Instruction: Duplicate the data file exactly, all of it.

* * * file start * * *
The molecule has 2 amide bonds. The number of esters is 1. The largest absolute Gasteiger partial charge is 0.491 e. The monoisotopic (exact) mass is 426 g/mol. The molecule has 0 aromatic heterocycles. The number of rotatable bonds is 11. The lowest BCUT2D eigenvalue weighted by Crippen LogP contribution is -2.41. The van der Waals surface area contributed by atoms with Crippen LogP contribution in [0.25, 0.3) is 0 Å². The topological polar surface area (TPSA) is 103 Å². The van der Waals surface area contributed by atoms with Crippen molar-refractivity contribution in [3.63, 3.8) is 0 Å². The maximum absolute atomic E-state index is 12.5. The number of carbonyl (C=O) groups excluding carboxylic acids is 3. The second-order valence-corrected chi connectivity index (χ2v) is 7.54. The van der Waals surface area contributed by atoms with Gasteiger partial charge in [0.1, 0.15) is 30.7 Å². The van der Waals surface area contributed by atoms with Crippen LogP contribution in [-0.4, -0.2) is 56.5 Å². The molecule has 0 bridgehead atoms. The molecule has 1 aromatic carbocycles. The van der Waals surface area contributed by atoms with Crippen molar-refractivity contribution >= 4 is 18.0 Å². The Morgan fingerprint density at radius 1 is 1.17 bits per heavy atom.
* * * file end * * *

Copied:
The molecule has 2 amide bonds. The number of esters is 1. The largest absolute Gasteiger partial charge is 0.491 e. The monoisotopic (exact) mass is 426 g/mol. The molecule has 0 aromatic heterocycles. The number of rotatable bonds is 11. The lowest BCUT2D eigenvalue weighted by Crippen LogP contribution is -2.41. The van der Waals surface area contributed by atoms with Crippen LogP contribution in [0.25, 0.3) is 0 Å². The topological polar surface area (TPSA) is 103 Å². The van der Waals surface area contributed by atoms with Crippen molar-refractivity contribution in [3.63, 3.8) is 0 Å². The maximum absolute atomic E-state index is 12.5. The number of carbonyl (C=O) groups excluding carboxylic acids is 3. The second-order valence-corrected chi connectivity index (χ2v) is 7.54. The van der Waals surface area contributed by atoms with Gasteiger partial charge in [0.1, 0.15) is 30.7 Å². The van der Waals surface area contributed by atoms with Crippen LogP contribution in [-0.4, -0.2) is 56.5 Å². The molecule has 0 bridgehead atoms. The molecule has 1 aromatic carbocycles. The van der Waals surface area contributed by atoms with Crippen molar-refractivity contribution >= 4 is 18.0 Å². The Morgan fingerprint density at radius 1 is 1.17 bits per heavy atom.